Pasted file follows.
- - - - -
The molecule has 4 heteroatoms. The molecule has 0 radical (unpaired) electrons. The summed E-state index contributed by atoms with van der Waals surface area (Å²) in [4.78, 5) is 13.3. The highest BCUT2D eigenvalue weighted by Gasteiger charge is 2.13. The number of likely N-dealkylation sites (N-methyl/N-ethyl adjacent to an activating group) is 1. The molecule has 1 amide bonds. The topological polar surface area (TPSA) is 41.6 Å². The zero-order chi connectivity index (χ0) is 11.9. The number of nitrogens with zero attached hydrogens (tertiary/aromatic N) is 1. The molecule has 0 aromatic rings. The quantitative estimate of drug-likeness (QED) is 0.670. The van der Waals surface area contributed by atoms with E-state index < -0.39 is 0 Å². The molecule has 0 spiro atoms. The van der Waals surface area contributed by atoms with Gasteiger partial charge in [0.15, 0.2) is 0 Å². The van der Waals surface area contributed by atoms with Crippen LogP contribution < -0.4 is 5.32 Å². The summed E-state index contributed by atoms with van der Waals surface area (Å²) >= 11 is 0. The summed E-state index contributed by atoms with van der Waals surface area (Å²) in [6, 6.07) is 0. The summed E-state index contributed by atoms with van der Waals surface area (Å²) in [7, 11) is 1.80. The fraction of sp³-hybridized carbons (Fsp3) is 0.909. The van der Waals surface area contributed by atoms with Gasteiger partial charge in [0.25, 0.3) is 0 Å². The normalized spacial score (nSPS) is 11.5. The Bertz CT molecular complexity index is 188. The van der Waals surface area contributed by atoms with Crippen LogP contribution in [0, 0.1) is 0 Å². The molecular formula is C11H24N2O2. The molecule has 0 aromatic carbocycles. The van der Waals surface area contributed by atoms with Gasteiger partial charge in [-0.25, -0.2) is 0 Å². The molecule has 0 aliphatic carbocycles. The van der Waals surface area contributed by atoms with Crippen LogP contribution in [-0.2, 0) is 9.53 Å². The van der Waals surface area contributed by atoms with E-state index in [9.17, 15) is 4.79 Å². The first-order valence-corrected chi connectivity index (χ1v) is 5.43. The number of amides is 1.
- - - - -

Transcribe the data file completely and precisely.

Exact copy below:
The molecule has 4 heteroatoms. The molecule has 0 radical (unpaired) electrons. The summed E-state index contributed by atoms with van der Waals surface area (Å²) in [4.78, 5) is 13.3. The highest BCUT2D eigenvalue weighted by Gasteiger charge is 2.13. The number of likely N-dealkylation sites (N-methyl/N-ethyl adjacent to an activating group) is 1. The molecule has 1 amide bonds. The topological polar surface area (TPSA) is 41.6 Å². The zero-order chi connectivity index (χ0) is 11.9. The number of nitrogens with zero attached hydrogens (tertiary/aromatic N) is 1. The molecule has 0 aromatic rings. The quantitative estimate of drug-likeness (QED) is 0.670. The van der Waals surface area contributed by atoms with E-state index < -0.39 is 0 Å². The molecule has 0 spiro atoms. The van der Waals surface area contributed by atoms with Gasteiger partial charge in [0.15, 0.2) is 0 Å². The van der Waals surface area contributed by atoms with Crippen LogP contribution < -0.4 is 5.32 Å². The summed E-state index contributed by atoms with van der Waals surface area (Å²) >= 11 is 0. The summed E-state index contributed by atoms with van der Waals surface area (Å²) in [6, 6.07) is 0. The summed E-state index contributed by atoms with van der Waals surface area (Å²) in [7, 11) is 1.80. The fraction of sp³-hybridized carbons (Fsp3) is 0.909. The van der Waals surface area contributed by atoms with Gasteiger partial charge in [0.25, 0.3) is 0 Å². The normalized spacial score (nSPS) is 11.5. The Bertz CT molecular complexity index is 188. The van der Waals surface area contributed by atoms with Crippen LogP contribution in [0, 0.1) is 0 Å². The molecular formula is C11H24N2O2. The molecule has 0 aromatic carbocycles. The van der Waals surface area contributed by atoms with Gasteiger partial charge in [-0.25, -0.2) is 0 Å². The molecule has 0 aliphatic carbocycles. The van der Waals surface area contributed by atoms with Crippen LogP contribution in [-0.2, 0) is 9.53 Å². The van der Waals surface area contributed by atoms with E-state index in [9.17, 15) is 4.79 Å². The first-order valence-corrected chi connectivity index (χ1v) is 5.43. The number of amides is 1.